Football’s small pleasures: Last-minute breakaway goals

Sarah Winterburn

I’ve been lucky enough to be present for some memorable moments over the past few years. I’ve seen Huddersfield and Barnsley fans celebrate on the pitch together as their 2-2 draw on the last day of the 2012-13 season saved both clubs from relegation. I came unglued with the rest of Deepdale after Graham Alexander come off the bench practically held together with lolly sticks and string to score a free-kick in the last of his 956 professional appearances. I accidentally found myself stuck on the pitch as Doncaster Belles celebrated promotion in 2015 – I’m the idiot standing clapping on his own around the two-minute mark.

But easily my favourite game is Huddersfield v Fulham on 21st March 2015. The game started with Alex Kaciniklic scoring direct from a corner on 66 seconds, which itself was an absolute joy and something I may well come back to another week. It set the tone perfectly for an absolutely batshit match.

The only other time I’ve seen a team batter another so comprehensively without scoring was Portugal’s 0-0 with Austria at last year’s Euros, and at least then Cristiano Ronaldo only missed the one penalty. Here, Nahki Wells missed two in the space of 10 minutes, the first of which had resulted in the referee sending off the wrong player and having to be corrected by the fourth official.

To compound matters for Chris Powell’s Huddersfield – who had 68% possession back before David Wagner made that kind of figure fairly routine – opposition keeper Marcus Bettinelli was in absolutely inspired form, keeping out all of Huddersfield’s 13 shots on target. They put a further 18 off target, including hitting the woodwork four times.

You know what happened next. The Terriers pushed forward, Fulham broke from a corner, and Seiko Fofana scored his one-on-one with Alex Smithies, though fittingly he only managed it at the second attempt after hitting the post with his first go. It was the only possible punchline to an utterly ridiculous game.

I love that kind of goal, and I’m in good company: Gary Neville produced the most memorable piece of commentary of the decade when Fernando Torres disembarked Roberto Di Matteo’s inconsiderately parked bus and ran clear of the Barcelona defence as Chelsea marched towards Champions League glory in 2012, while Soccer Saturday’s Johnny Phillips will be forever associated with Watford’s last-minute playoff semi-final winner just seconds after Leicester had missed a penalty at the other end.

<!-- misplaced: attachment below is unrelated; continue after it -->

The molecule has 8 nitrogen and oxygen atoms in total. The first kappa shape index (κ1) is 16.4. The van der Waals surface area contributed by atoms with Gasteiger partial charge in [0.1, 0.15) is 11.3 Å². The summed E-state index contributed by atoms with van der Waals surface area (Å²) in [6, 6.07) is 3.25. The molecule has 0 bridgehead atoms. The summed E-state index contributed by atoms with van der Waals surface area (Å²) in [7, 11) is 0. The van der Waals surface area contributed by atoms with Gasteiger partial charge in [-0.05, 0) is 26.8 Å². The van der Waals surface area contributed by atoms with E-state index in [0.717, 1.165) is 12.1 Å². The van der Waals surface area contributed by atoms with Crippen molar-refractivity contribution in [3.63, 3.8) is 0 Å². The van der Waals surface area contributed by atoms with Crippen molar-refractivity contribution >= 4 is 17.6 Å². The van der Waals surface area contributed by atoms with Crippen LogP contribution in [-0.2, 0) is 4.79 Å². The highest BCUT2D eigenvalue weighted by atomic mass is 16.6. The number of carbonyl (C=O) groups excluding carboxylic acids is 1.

These counter-attacking goals are everything we love about football, from the team effort of the defending team, the desperation of the trailing side looking for a vital goal, the athleticism of the runner to go clear, and the glory of last-ditch victory, possibly from the jaws of defeat.

Fifa are currently investigating whether to change the order of spot-kicks from ABAB to ABBA, which I can only presume would give Sweden an enormous advantage. News of this sensible-seeming development must have annoyed those people who advocate doing away with penalty kicks altogether in favour of ‘American style’ shoot-outs, in which players have a set amount of time to dribble from halfway and go one-on-one with the goalkeeper.

It’s a nice idea, but I’m not sure this could ever capture the wonderful frisson that comes from it happening organically from open play. Let’s break down the perfect last-minute counter-attacking goal.

The greatest moment of those breakaways is when the ball is cleared and the crowd realises their forward will be clear through if he can beat the final flagging opposition outfielder in a footrace. This happens so invariably that I wonder whether defenders have a contractual obligation to be at least half a step slower whenever dramatic narrative demands it, ‘steps’ being the official SI unit of measurement for footballers’ top speed.

There is something to be said for the goalkeeper having left the goal untended to attack the corner-kick in these scenarios, in which case cries of “shoot” will begin around 60 yards from goal, but for me you can’t beat the exquisite tension of the striker having to go through one more boss fight before reaching the promised land, with the commentators rapidly reaching a level of fever pitch rarely found outside the bedroom.

Preferably, then the keeper should be hovering impotently around the penalty spot, not really sure whether to come out for a slide tackle and risk getting chipped or stand their ground and be rounded. Either is fine in my hypothetical dream goal, but the clear winner is option C: nutmeg the keeper. It’s bold, it’s brassy, it’s bloody brilliant.

Thankfully, with league positions up for grabs and cups getting into their later stages, we’re entering the prime time of year for the 100-yard dash towards goal. Forget cuckoos, daffodils and daylight savings: that’s how you really know it’s spring.

Steven Chicken